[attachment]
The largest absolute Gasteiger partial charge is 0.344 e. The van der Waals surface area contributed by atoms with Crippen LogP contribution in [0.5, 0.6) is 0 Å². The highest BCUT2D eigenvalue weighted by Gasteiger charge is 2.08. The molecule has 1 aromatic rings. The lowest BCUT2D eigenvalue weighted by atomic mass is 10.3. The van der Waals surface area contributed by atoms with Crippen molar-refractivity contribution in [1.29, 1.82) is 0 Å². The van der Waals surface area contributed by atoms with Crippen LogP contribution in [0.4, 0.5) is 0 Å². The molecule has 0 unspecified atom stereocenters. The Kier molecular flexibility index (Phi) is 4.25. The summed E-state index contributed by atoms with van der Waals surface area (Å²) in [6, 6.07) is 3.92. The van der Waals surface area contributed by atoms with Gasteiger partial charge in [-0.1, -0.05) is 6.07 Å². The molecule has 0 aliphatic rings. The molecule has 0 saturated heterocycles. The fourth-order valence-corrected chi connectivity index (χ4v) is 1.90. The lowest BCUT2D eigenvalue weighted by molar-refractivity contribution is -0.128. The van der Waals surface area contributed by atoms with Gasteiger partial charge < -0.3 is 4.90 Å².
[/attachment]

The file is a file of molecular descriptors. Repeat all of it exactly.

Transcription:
The largest absolute Gasteiger partial charge is 0.344 e. The van der Waals surface area contributed by atoms with Crippen LogP contribution in [0.5, 0.6) is 0 Å². The highest BCUT2D eigenvalue weighted by Gasteiger charge is 2.08. The molecule has 1 aromatic rings. The lowest BCUT2D eigenvalue weighted by atomic mass is 10.3. The van der Waals surface area contributed by atoms with Crippen molar-refractivity contribution in [1.29, 1.82) is 0 Å². The van der Waals surface area contributed by atoms with Crippen LogP contribution in [0.4, 0.5) is 0 Å². The molecule has 0 unspecified atom stereocenters. The Kier molecular flexibility index (Phi) is 4.25. The summed E-state index contributed by atoms with van der Waals surface area (Å²) in [6, 6.07) is 3.92. The van der Waals surface area contributed by atoms with Gasteiger partial charge in [-0.1, -0.05) is 6.07 Å². The molecule has 0 aliphatic rings. The molecule has 0 saturated heterocycles. The fourth-order valence-corrected chi connectivity index (χ4v) is 1.90. The lowest BCUT2D eigenvalue weighted by molar-refractivity contribution is -0.128. The van der Waals surface area contributed by atoms with Gasteiger partial charge < -0.3 is 4.90 Å².